Reprinted with permission from Rural Heritage Magazine.

I find hope in this article title being an obvious statement to many of the Rural Heritage readers, but as John Prine sang, “that common sense ain’t so common anymore.”

Background  Overview ~

The use of modern draft animal power to address human needs makes so much sense that it escapes many folks. Some of the old timers seem to blame it on the schools; they say “they’re educated beyond their intelligence”.  It is so easy to pigeon hole the people that work with animals as being a throw back to the past. It apparently takes some real vision to see this work as a viable option for the future, because the green jobs creation program people didn’t make it out to our event.  Our goal in conducting these events is to educate the public by having them actually see this work – while describing it and defining “Restorative Forestry” as being as “green” as it gets.

But as we all know the most environmentally sensitive part of everyone is their wallet or the other “green” we all need.  This reality allows the conversations to be empowered by common sense again. We know that over the long term, a properly managed forest will make more money with less input than any another other land use.  Ok, a bigger one time return can come from a piece of land being used for building a house or development of some kind. But, since we also know that some land will never be available for building or development for many reasons, we have the option to manage it as a forest, as the superior use.  Our purpose is to promote this form of management as superior in every regard, except getting rich quick.  The economics are summed up by the bumper sticker that says:  Make a living, not a killing.

It is a unique position to have a non-profit that exists for the public good. What this means in a common sense way is that the group works to serve the public good when no other government agency is working in that particular way.  For HHFF it is a matter of it being obvious and common sense that the practices are more sensitive to the environment. But it is also common sense that you can’t make a living doing it if you sell all your products into a market that is commodity defined and supplied by fossil fuel fired unsustainable ways. This position allows us an opportunity in this great country – to compete with the government for some funds by having the status of being a Charitable Organization and being tax exempt, giving tax deductible receipts for any donations. This work serves the Public Good, probably in more ways than I can explain.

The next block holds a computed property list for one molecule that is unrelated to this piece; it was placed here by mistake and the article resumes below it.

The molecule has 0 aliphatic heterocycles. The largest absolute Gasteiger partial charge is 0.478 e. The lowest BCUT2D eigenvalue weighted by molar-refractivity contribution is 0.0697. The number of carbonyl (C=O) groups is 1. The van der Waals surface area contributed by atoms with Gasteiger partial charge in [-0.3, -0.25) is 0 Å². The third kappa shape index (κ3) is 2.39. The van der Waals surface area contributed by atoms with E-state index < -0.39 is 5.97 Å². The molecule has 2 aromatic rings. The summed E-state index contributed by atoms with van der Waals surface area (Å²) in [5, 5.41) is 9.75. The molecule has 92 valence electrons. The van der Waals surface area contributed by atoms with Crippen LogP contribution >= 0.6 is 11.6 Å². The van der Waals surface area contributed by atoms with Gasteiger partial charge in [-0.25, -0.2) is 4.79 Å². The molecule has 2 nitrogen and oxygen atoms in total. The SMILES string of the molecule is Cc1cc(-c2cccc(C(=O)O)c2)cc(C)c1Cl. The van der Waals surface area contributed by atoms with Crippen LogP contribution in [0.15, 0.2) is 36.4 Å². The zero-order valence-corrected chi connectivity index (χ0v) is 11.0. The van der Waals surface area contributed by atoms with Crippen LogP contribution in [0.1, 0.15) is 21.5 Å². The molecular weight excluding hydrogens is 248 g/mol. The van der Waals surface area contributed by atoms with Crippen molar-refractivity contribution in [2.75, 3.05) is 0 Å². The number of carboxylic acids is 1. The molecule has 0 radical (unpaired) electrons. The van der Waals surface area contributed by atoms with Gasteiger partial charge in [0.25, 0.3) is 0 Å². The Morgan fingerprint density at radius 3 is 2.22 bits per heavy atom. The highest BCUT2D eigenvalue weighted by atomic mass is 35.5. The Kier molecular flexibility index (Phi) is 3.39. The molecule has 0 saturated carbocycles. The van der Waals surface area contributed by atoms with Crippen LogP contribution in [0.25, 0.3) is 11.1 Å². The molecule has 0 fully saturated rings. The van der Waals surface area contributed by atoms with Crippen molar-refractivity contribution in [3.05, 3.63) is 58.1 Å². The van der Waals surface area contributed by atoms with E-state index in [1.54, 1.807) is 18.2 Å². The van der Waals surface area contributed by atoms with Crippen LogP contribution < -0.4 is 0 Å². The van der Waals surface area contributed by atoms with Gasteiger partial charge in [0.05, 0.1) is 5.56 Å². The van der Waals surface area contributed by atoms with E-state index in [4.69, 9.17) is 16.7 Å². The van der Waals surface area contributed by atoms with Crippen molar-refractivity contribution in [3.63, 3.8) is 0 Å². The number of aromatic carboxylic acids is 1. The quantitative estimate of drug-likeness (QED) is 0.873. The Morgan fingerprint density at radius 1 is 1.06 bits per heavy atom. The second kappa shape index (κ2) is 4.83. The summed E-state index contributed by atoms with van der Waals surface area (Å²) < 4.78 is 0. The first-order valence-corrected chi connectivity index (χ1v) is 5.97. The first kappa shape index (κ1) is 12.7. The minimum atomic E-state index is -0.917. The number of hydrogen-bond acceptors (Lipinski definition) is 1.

So, we present this perspective as a way of draft animal people to understand what this “treeroots” group is about.  We have had this status for over ten years now. This 501c3 status is a good deal – although the country is full of crooked non-profits of all sorts. Some are set up just to cry the sky is falling and most of the money goes to the people running them. That is not happening here folks. HHFF puts all of it’s money back into the community and promotes restorative forestry through the use of modern animal powered techniques. We are a completely volunteer organization. If anyone has any questions about this group please contact us. Charitable giving is very weak at the moment and we have a very difficult time competing for grants, for several unbelievable reasons, but the public still sends smalls amounts which keep us going.  Please see the address at the end of this article to contribute.

The Actual Work ~

The basic program at Open Woods Day is divided into three parts. First is the – Silviculture or how we grow the trees as a part of the whole forest ecosystem. The most important aspect of our silvics is taking the “worst trees first”. This phrase is so hard for a conventional forester to say. Mostly because they didn’t think it up, but also because they don’t make as much money on a single harvest that way. Our selection method of choosing individual trees based upon poor performance is done using a system we developed called “Nature’s Tree Marking Paint”. This is a list of physically visible indicators of decline divided into three categories of, Damaged, Diseased and Inferior. There are about 18 indicators that are taught to the Biological Woodsmen through the HHFF apprentice program. We explain and show these indicators to our visitors before felling the tree. This is the beginning of the manufacturing process and the timber cutter is the front door of the business. This is the most strenuous and dangerous part of the work. Great skill is required to do that part with safety and protecting the residual or trees left to grow faster. My son Jagger Rutledge is our timber cutter and handles this demonstration with skill in communicating and actually doing the job.  In a good site there can be several thousand board feet of logs per acre to harvest in this healing fashion. It requires almost surgical precision when felling. That is our silviculture in a simple sense.